Conversion of vascular access type among incident hemodialysis patients: description and association with mortality

Am J Kidney Dis. 2009 May;53(5):804-14. doi: 10.1053/j.ajkd.2008.11.031. Epub 2009 Mar 5.


Background: Limited data exist describing vascular access conversions during the first year on dialysis therapy or the effect of converting to and from a catheter on subsequent mortality risk.

Study design: Retrospective cohort study.

Setting & participants: We studied a random sample of incident US hemodialysis patients (initiated long-term dialysis < 30 days before study entry) in the Dialysis Outcomes and Practice Patterns Study (DOPPS; 1996-2004).

Predictors: At dialysis therapy initiation, we assessed vascular access type in use (arteriovenous fistula [AVF], arteriovenous graft [AVG], or catheter) and other patient characteristics. We characterized changes in vascular access type (conversions) by using regularly collected functional status information.

Outcome & measurements: We assessed time to all-cause mortality. We first described conversions, then used time-dependent Cox regression to estimate mortality hazard ratios (HRs) for conversions from a catheter to a permanent vascular access (versus no conversion) and conversions from a permanent vascular access to a catheter (versus no conversion).

Results: The study included 4,532 patients; 69.2% were dialyzing with a catheter; 17.6%, with an AVG; and 13.1%, with an AVF. In patients initiating therapy with an AVF or AVG, 22% experienced a conversion (failure), and median times to first failure were 62 and 84 days, respectively. In catheter patients, 59% converted to an AVF/AVG (predominantly AVG [57%]); median times to first conversion were 92 and 66 days, respectively. Conversion to a permanent access was associated with an adjusted mortality HR of 0.69 (95% confidence interval, 0.55 to 0.85). The effect was similar for conversion to an AVF or AVG, and these persisted across demographic groups and facilities with different conversion practices. Conversion from a permanent vascular access to a catheter was associated with an adjusted mortality HR of 1.81 (95% confidence interval, 1.22 to 2.68).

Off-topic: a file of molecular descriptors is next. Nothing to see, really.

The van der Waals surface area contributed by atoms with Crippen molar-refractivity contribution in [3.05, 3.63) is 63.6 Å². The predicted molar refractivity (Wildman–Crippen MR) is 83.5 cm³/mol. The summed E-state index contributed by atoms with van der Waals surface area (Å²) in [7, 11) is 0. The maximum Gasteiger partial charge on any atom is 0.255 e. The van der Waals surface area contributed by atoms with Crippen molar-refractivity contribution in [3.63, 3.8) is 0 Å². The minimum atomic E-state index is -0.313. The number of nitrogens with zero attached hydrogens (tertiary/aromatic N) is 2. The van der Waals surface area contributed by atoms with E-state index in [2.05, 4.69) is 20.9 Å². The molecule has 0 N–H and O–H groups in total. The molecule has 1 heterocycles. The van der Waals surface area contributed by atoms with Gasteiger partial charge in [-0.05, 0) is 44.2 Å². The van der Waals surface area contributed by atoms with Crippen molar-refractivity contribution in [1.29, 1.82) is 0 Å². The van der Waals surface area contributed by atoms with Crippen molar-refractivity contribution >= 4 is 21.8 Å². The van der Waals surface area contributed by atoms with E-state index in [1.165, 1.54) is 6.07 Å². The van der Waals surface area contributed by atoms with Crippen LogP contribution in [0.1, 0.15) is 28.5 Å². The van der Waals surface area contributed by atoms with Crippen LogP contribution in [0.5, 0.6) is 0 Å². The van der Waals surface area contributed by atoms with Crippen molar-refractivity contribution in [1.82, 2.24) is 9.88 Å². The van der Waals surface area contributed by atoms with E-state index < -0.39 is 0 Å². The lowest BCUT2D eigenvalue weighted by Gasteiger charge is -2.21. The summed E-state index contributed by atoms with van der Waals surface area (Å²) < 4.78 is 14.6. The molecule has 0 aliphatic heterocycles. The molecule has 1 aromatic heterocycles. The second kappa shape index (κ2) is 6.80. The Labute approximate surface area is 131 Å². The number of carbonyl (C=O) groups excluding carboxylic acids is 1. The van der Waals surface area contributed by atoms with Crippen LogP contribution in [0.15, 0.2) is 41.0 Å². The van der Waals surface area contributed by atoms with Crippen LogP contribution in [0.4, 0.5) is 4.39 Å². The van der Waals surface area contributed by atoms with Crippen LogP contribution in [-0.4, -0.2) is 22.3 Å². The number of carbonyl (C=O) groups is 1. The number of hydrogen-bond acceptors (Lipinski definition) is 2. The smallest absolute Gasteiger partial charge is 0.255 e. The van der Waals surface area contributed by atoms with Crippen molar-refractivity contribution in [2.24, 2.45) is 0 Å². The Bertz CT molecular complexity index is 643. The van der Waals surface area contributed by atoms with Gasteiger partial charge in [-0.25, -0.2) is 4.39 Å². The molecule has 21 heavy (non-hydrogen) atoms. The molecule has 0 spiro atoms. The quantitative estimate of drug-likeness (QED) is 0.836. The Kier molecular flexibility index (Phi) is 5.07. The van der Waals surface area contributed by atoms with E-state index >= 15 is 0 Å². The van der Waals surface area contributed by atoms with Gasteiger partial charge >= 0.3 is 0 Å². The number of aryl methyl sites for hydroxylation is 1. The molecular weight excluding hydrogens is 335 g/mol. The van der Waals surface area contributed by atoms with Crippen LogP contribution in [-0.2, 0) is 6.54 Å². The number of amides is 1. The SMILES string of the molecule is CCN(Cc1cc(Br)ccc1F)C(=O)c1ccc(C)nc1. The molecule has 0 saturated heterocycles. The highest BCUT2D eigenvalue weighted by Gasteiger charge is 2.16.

Limitations: Potential for residual confounding because of unmeasured factors influencing decision to convert.

Conclusion: Vascular access conversions are common in incident patients. Continued efforts to increase early nephrologist referral and permanent vascular access placement may help decrease mortality risk in incident dialysis patients.

Publication types

  • Clinical Trial, Phase I
  • Clinical Trial, Phase II
  • Comparative Study
  • Multicenter Study
  • Randomized Controlled Trial
  • Research Support, Non-U.S. Gov't

MeSH terms

  • Arteriovenous Shunt, Surgical / adverse effects*
  • Catheters, Indwelling / adverse effects*
  • Confidence Intervals
  • Female
  • Follow-Up Studies
  • Humans
  • Kidney Failure, Chronic / mortality*
  • Kidney Failure, Chronic / therapy
  • Male
  • Middle Aged
  • Prognosis
  • Renal Dialysis / instrumentation*
  • Retrospective Studies
  • Risk Factors
  • Survival Rate
  • Time Factors
  • United States / epidemiology